Since females are infinitely more useful than males, at least as far as mosquitoes go, a female mosquito lives considerably longer than the male does. That being said, a female mosquito only lives for six to seven weeks, shorter if they get swatted down first. The male, on the other hand, only lives for an average of 10 days. That means that a typical female lives four to five times longer than a male.
This is largely because the mosquito’s entire life is spent eating and reproducing. They don’t really do much else. Here, we’ll take a look at the life cycle of a mosquito.
The Life Cycle Of A Mosquito
There are four stages in the life cycle of a mosquito. The lowly mosquito begins as an egg. The egg hatches and the mosquito becomes a larva. The larvae progress into pupae, and the pupae progress into an adult. For a male mosquito, the entire process takes about 4 days to reach adulthood. The final six days of the male mosquito’s life is all about sowing his oats.
While the males live on plant nectar, the females require a blood meal before they can mate. If you’ve ever been bitten by a mosquito, it’s a female that did the biting. The female finds a mate, sucks your blood, and then lays her eggs in still or standing water. Even a small disturbance in the water can completely destroy the eggs. So the next time you pass a puddle on the ground, be sure to step in it. You’ll be saving everyone around you a lot of aggravation.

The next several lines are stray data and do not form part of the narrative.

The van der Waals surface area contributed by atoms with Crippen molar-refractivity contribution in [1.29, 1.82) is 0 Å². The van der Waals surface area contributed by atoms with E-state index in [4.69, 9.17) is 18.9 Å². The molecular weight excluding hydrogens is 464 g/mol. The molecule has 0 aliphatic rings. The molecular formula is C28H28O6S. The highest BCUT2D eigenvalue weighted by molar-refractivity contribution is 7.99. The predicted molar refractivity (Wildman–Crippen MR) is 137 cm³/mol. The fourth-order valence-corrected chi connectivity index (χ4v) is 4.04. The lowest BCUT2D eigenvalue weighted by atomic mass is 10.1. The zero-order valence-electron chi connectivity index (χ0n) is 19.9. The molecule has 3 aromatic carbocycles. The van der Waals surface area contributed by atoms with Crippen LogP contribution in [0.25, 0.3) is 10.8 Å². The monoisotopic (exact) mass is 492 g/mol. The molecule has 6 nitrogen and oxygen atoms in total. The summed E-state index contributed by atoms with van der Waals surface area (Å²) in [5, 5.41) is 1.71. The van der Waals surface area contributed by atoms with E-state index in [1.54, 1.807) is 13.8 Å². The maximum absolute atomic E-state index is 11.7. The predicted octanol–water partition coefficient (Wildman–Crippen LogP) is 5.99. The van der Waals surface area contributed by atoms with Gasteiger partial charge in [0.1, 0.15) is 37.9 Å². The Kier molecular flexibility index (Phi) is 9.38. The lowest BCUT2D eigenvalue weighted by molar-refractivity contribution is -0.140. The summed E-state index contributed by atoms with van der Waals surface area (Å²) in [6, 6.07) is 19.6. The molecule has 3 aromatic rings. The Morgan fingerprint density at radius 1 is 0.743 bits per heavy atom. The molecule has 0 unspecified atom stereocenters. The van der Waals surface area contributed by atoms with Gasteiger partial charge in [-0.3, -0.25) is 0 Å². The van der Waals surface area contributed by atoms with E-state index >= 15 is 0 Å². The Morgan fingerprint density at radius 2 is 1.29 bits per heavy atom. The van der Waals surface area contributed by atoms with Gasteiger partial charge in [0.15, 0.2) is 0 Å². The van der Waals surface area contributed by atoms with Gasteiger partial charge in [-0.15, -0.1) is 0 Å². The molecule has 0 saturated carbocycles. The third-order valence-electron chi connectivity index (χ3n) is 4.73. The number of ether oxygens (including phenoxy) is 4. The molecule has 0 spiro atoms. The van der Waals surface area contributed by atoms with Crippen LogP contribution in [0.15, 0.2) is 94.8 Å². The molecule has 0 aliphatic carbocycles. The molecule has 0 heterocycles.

Once a female mosquito takes a blood meal, it can lay up to 300 eggs at a time. Since many mosquitoes lay their eggs in standing water, going through your home and making sure that you don’t have any leaky faucets or pipes is of paramount importance to preventing an infestation within your home.
Are Mosquitoes Dangerous?
By themselves, mosquitoes are not dangerous. However, they can be carriers for certain virii. These are known as mosquito-borne illnesses. The CDC recognizes a number of mosquito-borne diseases and some of them can be very scary. These include virii such as dengue fever, West Nile virus, Zika virus, and Chikungunya virus. While these diseases sound scary, they seldom result in fatality and some don’t even require a trip to the hospital.
Nevertheless, OSHA recommends that workers who have exposure to areas in which mosquitoes breed use the proper repellant and keep their skin unexposed using lightweight heavy-duty fabric. Employers are also cautioned that areas around standing water are a breeding ground for mosquitoes and the illnesses they carry.
Talk To Amco Ranger Today
If you’re having an issue with mosquitoes, bed bugs, termites, cockroaches, ants, or rodents in St. Charles or St. Louis, Amco Ranger provides a broad range of services that will target your individual pest control needs. Our professional technicians provide free inspections and quotes and will be happy to work around your pets and small children. Talk to us today!